Can Germany’s Mittelstand Solve China’s Economic Challenge?
The ballpoint pen. While a seemingly unremarkable product, its manufacture was being hailed as a “breakthrough,” because it is everything but unremarkable for the Chinese marketplace. One of China’s premier manufacturers of steel had finally succeeded—after five long years—to domestically produce the kind of high-grade steel that it has been importing for ballpoint pens from Germany, Switzerland, and Japan.
In China, that steel has been a 120-million-yuan annual blow to the nation’s sense of self. How can the quality and innovation of something as simple as a ballpoint pen have evaded Chinese manufacturing for so long? And what does that say about the future of Chinese investment in businesses at home and abroad?
“Go Out” Policy Gone Wild
Much has been said in the last year about China’s fall from double-digit growth to its current single-digit slump. The popular media picture is misleading, however. For while China’s gross domestic product (GDP) growth is now at 6.7%, the nation’s economy remains among the world’s strongest—in absolute figures, Chinese GDP growth is twice as big as the GDP of a country like Austria.
There is no denying that this decrease in growth reflects an economic revolution, however. Having committed decades to attracting Western manufacturers to the country’s low-cost producers, China has had to abandon “cheap” for “better.” Labor costs (especially in manufacturing) have tripled in the last 10 years, driving business interest to cheaper producers in Vietnam and India. Production costs have also increased—due in part to increasing public dissatisfaction with low air quality and manufacturing’s subsequent real costs under better environmental governance.
That is to say that, yes, China’s key competitive advantage—cheap costs—have been fading away for a number of years. The Chinese government and many companies are therefore pursuing a new course. The strongest evidence of this—the country’s switch to quality and innovation in manufacturing—is the Communist Party of China’s latest Five-Year Plan (the thirteenth), in which the slogan “Made in China 2025” takes center stage.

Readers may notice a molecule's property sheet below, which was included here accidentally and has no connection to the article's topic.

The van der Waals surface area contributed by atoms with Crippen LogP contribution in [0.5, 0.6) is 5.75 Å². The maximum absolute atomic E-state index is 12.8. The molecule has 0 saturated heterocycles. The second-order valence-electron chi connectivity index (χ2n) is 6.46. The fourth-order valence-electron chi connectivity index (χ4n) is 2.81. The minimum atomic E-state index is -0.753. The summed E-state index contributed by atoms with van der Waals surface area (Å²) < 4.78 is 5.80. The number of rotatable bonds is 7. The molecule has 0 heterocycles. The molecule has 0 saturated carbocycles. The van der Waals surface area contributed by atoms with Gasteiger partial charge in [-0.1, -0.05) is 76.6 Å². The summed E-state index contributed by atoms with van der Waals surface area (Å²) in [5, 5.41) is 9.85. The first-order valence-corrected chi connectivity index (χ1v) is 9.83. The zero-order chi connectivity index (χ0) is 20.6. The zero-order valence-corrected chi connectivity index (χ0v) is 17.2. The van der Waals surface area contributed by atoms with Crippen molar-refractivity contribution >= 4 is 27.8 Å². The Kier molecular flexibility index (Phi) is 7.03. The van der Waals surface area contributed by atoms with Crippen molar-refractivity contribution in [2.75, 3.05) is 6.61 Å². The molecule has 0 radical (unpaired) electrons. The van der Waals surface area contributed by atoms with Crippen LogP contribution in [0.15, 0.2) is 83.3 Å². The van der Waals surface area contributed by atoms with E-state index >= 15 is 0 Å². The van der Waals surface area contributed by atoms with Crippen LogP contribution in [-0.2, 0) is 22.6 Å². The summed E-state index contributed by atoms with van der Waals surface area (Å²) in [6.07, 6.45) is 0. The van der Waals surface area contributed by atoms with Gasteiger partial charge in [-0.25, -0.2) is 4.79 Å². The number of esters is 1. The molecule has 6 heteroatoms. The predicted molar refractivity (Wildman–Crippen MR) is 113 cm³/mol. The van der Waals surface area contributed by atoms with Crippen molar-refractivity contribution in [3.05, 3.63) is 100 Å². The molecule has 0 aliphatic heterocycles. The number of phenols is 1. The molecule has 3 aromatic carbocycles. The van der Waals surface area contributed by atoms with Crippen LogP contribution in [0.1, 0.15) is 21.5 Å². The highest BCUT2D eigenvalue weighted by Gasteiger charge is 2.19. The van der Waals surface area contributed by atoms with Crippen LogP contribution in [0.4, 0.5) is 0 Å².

Troubling, however, is how China has entered the quality and innovation marketplace. While not the only strategy, heavy foreign direct investment (FDI) in the US and Europe has become a key element.
Chinese investment in Germany alone has been notable. In 2012, the Weichai Power unit of Shandong Heavy Industry Group invested a whopping €738 million to take a controlling stake in Kion, Germany’s premier manufacturer of forklifts. That was the biggest foreign investment deal in Germany until just last year, when another Chinese manufacturer—appliance maker Midea—paid a record €1.2 billion for a controlling stake in Kuka, a German robotics company. According to a study by the Mercator Institute for China Studies and the Rhodium Group, in 2016 Germany alone drew in €11 billion of the €180 billion that China invested abroad—more than any other single country.
While the “go out” policy has flipped the table, such that China makes more FDI than it takes, it remains to be seen whether buying quality and innovation abroad can yield the same results for Chinese manufacturing as creating it directly.
Made in China via Germany?
Perhaps that is why the story of Taiyuan Iron and Steel’s ballpoint pen success has resonated so strongly with the Chinese public. Indeed, if “Made in China 2025” will be successful, it may have to take the “Made in Germany” approach—a national commitment to the “Mittelstand” (German; small and medium manufacturing enterprises) that has driven quality, innovation, and economic growth for generations.
As a professor at ESMT Berlin, I have witnessed an influx of Chinese executives who are interested in learning the characteristics and strategies that have made the German Mittelstand so successful. These include certain traits that seem wholly contradictory to the “go out” mandate. These often family-owned and unrenowned Mittelstand companies prioritize quality over all else. They typically forego big mergers and acquisitions to instead invest heavily in research and development. They do not focus on short-term financial wins, but instead enjoy a leadership culture that wins employee loyalty. Indeed, many employees remain with Mittelstand companies for decades and are as committed to quality outcomes as their employers. The result is that Germany’s Mittelstand brands—the so called “hidden champions”—are worldwide leaders in their market segments.
Chinese students at ESMT come to learn that what Germany counts on is that such a quality- and loyalty-driven manufacturing strategy serves as the ever-burning engine of true economic sustainability.
Will the FDI strategy of buying quality and innovation be too high a cost for China, especially given public pushback? Foreign political resistance to Chinese FDI may be less threatening in the long-run than the implication of a heavy FDI strategy itself—namely, the idea that quality and innovation can be merely gobbled up abroad.
The alternative insights to be derived from the German Mittelstand are there. China’s leadership may be challenged to reconsider the impact of its FDI strategy and to embrace a model where domestic champions—Taiyuan Iron and Steel, among others—are called to move the economy forward. China’s push for quality and innovation may find real and sustainable value therein.